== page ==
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Plaque Unveiled In Honour Of ‘Father Of Electricity’

A PLAQUE to commemorate the birthplace of one of Britain’s greatest inventors has been installed in Liverpool.

Sebastian De Ferranti – acclaimed as the father of the modern electricity production and distribution system – was born at The Havelock Building at 130 Bold Street, on 9 April, 1864.

Ferranti 3Today, Tuesday 12 April, family members gathered to see the plaque installed at the premises where the story of how the modern world would come to be powered began.

The son of a Belgian-born photographer, whose successful studio was based at the Bold Street premises, Sebastian came to understand the importance of strong lighting in photography and the advantage that electricity would have brought to his father’s work.

By the age of 13 he discussed with his father plans for the arc lamps necessary and the generator required to work them. These plans would ultimately lead him to becoming “The Man Who Lit London” , creating one of the largest companies in pre-war Britain and forcing America to dump Thomas Edison’s DC system in favour of AC.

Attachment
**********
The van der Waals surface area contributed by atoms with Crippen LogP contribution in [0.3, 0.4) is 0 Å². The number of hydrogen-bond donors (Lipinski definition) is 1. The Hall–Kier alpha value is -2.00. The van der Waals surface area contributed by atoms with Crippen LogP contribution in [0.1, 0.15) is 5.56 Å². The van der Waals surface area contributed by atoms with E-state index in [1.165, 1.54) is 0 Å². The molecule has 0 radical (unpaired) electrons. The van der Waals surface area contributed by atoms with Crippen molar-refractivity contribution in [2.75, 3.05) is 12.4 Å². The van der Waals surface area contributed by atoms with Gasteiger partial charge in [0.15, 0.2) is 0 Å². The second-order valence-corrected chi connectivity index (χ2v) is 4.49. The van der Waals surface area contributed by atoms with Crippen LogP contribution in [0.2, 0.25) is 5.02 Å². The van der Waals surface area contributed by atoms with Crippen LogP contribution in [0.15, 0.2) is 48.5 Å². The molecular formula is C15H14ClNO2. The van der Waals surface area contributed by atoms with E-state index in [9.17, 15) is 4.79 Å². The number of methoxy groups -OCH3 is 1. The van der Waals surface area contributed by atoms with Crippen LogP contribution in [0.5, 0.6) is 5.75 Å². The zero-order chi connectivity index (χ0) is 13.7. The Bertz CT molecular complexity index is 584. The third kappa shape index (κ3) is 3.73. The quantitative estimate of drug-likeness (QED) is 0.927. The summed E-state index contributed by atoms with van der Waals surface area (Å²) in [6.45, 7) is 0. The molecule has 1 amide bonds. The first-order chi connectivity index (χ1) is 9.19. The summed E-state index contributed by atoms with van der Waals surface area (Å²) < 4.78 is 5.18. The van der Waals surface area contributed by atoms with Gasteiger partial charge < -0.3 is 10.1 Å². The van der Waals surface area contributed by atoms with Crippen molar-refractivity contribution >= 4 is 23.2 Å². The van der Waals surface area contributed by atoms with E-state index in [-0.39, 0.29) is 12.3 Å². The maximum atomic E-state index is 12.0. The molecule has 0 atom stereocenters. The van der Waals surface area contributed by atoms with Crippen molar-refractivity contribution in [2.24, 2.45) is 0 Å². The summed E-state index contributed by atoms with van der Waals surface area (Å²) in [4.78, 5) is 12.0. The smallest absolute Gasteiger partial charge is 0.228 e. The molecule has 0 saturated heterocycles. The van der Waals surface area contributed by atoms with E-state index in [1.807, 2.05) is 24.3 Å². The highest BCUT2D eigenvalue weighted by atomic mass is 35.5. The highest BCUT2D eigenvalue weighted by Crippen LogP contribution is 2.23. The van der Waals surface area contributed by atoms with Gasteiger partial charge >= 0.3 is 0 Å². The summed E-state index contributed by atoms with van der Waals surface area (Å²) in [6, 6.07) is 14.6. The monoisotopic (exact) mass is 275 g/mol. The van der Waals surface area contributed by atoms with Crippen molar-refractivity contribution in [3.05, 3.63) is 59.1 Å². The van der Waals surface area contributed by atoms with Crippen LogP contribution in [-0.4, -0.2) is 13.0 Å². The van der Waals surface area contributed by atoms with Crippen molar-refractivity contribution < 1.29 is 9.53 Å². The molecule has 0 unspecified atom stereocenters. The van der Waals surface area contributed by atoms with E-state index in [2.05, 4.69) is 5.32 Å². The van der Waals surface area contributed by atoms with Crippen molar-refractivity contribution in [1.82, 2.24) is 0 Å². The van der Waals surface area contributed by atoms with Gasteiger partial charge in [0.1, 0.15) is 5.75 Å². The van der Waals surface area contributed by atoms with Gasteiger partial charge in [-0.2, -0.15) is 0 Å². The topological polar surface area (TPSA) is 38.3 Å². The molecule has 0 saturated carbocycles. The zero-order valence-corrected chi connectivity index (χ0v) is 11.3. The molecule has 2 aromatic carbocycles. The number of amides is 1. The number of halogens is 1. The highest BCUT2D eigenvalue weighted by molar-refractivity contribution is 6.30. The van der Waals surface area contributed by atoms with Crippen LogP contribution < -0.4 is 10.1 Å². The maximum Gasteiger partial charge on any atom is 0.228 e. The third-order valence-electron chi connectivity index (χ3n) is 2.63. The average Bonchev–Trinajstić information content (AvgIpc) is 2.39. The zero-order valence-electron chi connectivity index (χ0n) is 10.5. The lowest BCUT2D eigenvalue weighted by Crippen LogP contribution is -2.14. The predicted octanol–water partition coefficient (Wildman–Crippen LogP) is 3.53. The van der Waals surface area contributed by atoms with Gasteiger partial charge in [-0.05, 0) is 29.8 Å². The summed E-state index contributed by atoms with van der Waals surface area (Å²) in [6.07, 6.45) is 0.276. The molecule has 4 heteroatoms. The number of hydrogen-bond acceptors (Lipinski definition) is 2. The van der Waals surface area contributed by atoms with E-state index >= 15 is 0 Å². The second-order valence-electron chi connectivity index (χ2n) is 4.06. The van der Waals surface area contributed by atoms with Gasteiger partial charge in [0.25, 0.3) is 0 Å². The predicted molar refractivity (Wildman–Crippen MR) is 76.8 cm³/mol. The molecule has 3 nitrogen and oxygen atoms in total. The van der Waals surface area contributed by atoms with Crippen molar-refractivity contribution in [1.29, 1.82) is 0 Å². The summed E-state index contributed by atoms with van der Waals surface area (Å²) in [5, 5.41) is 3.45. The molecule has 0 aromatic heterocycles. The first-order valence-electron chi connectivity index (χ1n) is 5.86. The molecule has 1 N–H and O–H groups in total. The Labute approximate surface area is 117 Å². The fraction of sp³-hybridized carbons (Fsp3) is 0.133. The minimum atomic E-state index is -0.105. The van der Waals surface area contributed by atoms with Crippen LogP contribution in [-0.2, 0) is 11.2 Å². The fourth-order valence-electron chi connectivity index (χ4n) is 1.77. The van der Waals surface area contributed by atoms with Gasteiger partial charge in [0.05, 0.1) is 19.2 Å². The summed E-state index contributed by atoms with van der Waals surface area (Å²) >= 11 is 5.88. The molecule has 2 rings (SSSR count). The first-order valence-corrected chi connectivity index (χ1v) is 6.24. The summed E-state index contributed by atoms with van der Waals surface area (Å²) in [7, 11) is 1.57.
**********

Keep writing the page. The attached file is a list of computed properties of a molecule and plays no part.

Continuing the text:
Within three years of lodging the patent for his famous alternator, in 1882, he was appointed chief engineer of the London Electric Supply Corporation and at the age of just 24 helped establish the world’s first High voltage AC power station at Deptford with the ability to create a then unimaginable 10,000 volts.

A giant of the Victorian age Sebastian, who as a child could often be found at Lime Street station transfixed by the steam trains, revolutionised the world with the power source we take for granted today.

The plaque, which has been commissioned by Liverpool BID Company – which is currently overseeing another heritage project on Bold Street at The Lyceum, is to be erected in attendance with several members of Sebastian’s family including his great-granddaughter Frances Ross.

Frances, who has been devising a new website – to celebrate the genius of her acclaimed ancestor, said: ‘’He particularly wanted to help relieve the drudgery of life for women in the home and saw that electricity would be able to do this.

‘’By producing strong AC electricity in a few huge power stations, distributing it through a national grid and transforming it to a weak current suitable for the home, it would be possible to have cheap electricity for all. This is much the same system as is still in use all over the world today.

‘’His amazing story began in Bold Street and we are delighted to see this plaque installed to honour his memory and achievements.’’

Ferranti 2


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